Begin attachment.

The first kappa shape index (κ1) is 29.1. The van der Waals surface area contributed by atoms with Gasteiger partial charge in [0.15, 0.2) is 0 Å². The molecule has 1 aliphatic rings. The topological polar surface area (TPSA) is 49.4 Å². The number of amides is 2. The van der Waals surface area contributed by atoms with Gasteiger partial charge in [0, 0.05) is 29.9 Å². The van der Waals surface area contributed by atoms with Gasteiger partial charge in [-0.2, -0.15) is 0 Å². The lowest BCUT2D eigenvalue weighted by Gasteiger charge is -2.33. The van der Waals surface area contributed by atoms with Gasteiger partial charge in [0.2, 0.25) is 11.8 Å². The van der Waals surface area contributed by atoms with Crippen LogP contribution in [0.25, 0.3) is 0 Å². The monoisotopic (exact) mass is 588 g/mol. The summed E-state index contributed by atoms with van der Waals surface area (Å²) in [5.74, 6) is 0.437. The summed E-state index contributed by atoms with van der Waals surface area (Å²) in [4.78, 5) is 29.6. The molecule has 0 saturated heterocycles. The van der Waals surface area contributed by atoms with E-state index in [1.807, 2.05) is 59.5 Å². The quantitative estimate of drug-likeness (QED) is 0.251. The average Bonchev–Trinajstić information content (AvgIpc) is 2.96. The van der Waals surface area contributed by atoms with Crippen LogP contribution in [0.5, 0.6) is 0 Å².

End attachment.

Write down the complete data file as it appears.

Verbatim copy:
The first kappa shape index (κ1) is 29.1. The van der Waals surface area contributed by atoms with Gasteiger partial charge in [0.15, 0.2) is 0 Å². The molecule has 1 aliphatic rings. The topological polar surface area (TPSA) is 49.4 Å². The number of amides is 2. The van der Waals surface area contributed by atoms with Gasteiger partial charge in [0, 0.05) is 29.9 Å². The van der Waals surface area contributed by atoms with Gasteiger partial charge in [-0.2, -0.15) is 0 Å². The lowest BCUT2D eigenvalue weighted by Gasteiger charge is -2.33. The van der Waals surface area contributed by atoms with Gasteiger partial charge in [0.2, 0.25) is 11.8 Å². The van der Waals surface area contributed by atoms with Crippen LogP contribution in [0.25, 0.3) is 0 Å². The monoisotopic (exact) mass is 588 g/mol. The summed E-state index contributed by atoms with van der Waals surface area (Å²) in [5.74, 6) is 0.437. The summed E-state index contributed by atoms with van der Waals surface area (Å²) in [4.78, 5) is 29.6. The molecule has 0 saturated heterocycles. The van der Waals surface area contributed by atoms with E-state index in [1.807, 2.05) is 59.5 Å². The quantitative estimate of drug-likeness (QED) is 0.251. The average Bonchev–Trinajstić information content (AvgIpc) is 2.96. The van der Waals surface area contributed by atoms with Crippen LogP contribution in [0.5, 0.6) is 0 Å².